June 1988, a race is born
The Riverland Paddling Marathon has been run in one format or another on the beautiful Murray River in South Australia since June 1988. Previously referred to as the Murray 200/100/Relay it took a group of adventurers with great foresight to test their mettle on that first weekend and in doing so give birth to a new and great paddling event.
In that first year the Murray 200 was conducted for the first time due almost entirely to the efforts of legendary paddler, Ron Bath (photo). 46 paddlers in 32 boats started in the event. In the first year two short courses were offered, a 66 km and a 40 km course. Only one person paddled the former and eight the 40 km course. What got our race off to a good start was the fact that Ron Bath roped in David Rizolli (deceased) and Gerry Brayne as Race Starter and Commentator, roles they were accustomed to in the Red Cross Murray Marathon. Their professionalism and wit were a tremendous success which continues to this day.The following year, 1989 was the beginning of the Murray 100 as we know it and the Relay a year or two later.
The Race results from that first Murray 200 include some familiar names still well known in canoeing today. Ted Jackson (deceased), Robyn & Ian Pope, Rob Wight, Derrick Stevens, Graham Mitchell, Don Gomer (deceased), Jim Murphy, John Hales (deceased) and of course Ron Blum.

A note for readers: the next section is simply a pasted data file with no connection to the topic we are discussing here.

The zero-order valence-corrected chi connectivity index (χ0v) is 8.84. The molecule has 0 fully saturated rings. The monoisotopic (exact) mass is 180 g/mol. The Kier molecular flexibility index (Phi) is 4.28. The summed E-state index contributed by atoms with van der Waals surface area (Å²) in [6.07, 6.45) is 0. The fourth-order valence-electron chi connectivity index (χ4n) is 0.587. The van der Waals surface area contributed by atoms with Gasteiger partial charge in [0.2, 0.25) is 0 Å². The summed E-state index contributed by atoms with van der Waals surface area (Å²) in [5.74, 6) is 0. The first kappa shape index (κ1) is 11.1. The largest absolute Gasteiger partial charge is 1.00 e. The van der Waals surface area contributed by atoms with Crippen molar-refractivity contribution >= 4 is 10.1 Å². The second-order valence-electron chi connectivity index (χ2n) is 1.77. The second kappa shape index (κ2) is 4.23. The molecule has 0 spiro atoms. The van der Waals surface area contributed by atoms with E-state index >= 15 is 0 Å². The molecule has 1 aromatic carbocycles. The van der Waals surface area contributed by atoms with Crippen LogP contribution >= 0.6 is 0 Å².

Ron Blum paddled in a single that first year and four paddlers from the event decided to team up later that same year for the Red Cross Marathon in a K4 in the Vet50 class. It had never been done before in Vet40 let alone Vet50.
We genuinely wonder if we would consider such a crazy yet enjoyable adventure today? Probably not but we all owe a debt of gratitude to those who came before us and started something that continues strongly more than 20 years later.
The people & personalities that make the RPM great
The RPM attracts some very special people and it is probably the characters and personalities that make the event great.
The following profiles are just a small selection of those who have been long term supporters and have made the event what it is today.
John Hales (deceased)
John Clarence Hales was born at Alberton, South Australia on 3rd February 1936 the State’s Centenary year. He was born within a stone’s throw of the Alberton Oval and naturally became a Port Magpie supporter.
He went to school at Woodville Primary followed by Adelaide Technical High School in Adelaide. During his school holidays he worked on his cousin’s dairy at Wall Flat (near Mypolonga) milking cows and other chores.
John first started paddling at the age of 12 on the upper reaches of the Port River an area that later became West Lakes.